Small scale fracture of bone to understand the effect of fibrillar organization on toughness

Conference Dates

September 29-October 4, 2019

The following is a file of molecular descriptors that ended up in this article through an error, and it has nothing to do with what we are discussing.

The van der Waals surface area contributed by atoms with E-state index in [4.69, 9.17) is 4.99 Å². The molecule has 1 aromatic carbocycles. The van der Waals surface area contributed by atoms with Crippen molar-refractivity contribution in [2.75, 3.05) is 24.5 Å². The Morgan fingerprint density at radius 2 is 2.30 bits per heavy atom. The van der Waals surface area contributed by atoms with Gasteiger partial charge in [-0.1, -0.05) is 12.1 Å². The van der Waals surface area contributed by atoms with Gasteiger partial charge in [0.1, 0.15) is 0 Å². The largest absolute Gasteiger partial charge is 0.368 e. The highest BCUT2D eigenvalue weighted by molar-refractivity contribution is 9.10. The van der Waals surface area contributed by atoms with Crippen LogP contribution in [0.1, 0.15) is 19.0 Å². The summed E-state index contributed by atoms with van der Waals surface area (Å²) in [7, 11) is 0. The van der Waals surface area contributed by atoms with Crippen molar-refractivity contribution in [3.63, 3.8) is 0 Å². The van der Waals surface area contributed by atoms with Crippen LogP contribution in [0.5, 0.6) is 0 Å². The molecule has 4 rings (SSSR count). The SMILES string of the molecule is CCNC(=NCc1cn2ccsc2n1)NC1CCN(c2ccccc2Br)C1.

Fracture toughness is a critical component of bone quality and derives from the hierarchical arrangement of collagen and mineral from the molecular level to the whole bone level. Molecular defects, disease, and age affect bone toughness, yet there is currently no treatment to address deficits in toughness. Toughening mechanisms occur at every length scale, making it difficult to isolate the influence of specific components. Most experimental studies on the fracture behaviour of bone use milled samples of bone or whole bones. Toughness deficits can be identified but may be caused by a multitude of parameters across length-scales, making it difficult to develop targeted therapies. Herein, we measure the toughness of bone in micropillars where porosity and heterogeneities are minimized, allowing us to determine the role of fibril anisotropy on fracture toughness. Double cantilever beam micromechanical tests were conducted in a scanning electron microscope on 4x6x15 mm pillars of mouse bone femorae produced in the longitudinal and transverse orientations. Subsequent transmission electron microscopy of the fractured pillars revealed a role of the local organization of the mineralized collagen fibrils in influencing crack propagation. We demonstrate that fibril orientation is a critical factor in deflection during crack propagation, significantly contributing to fracture toughness.

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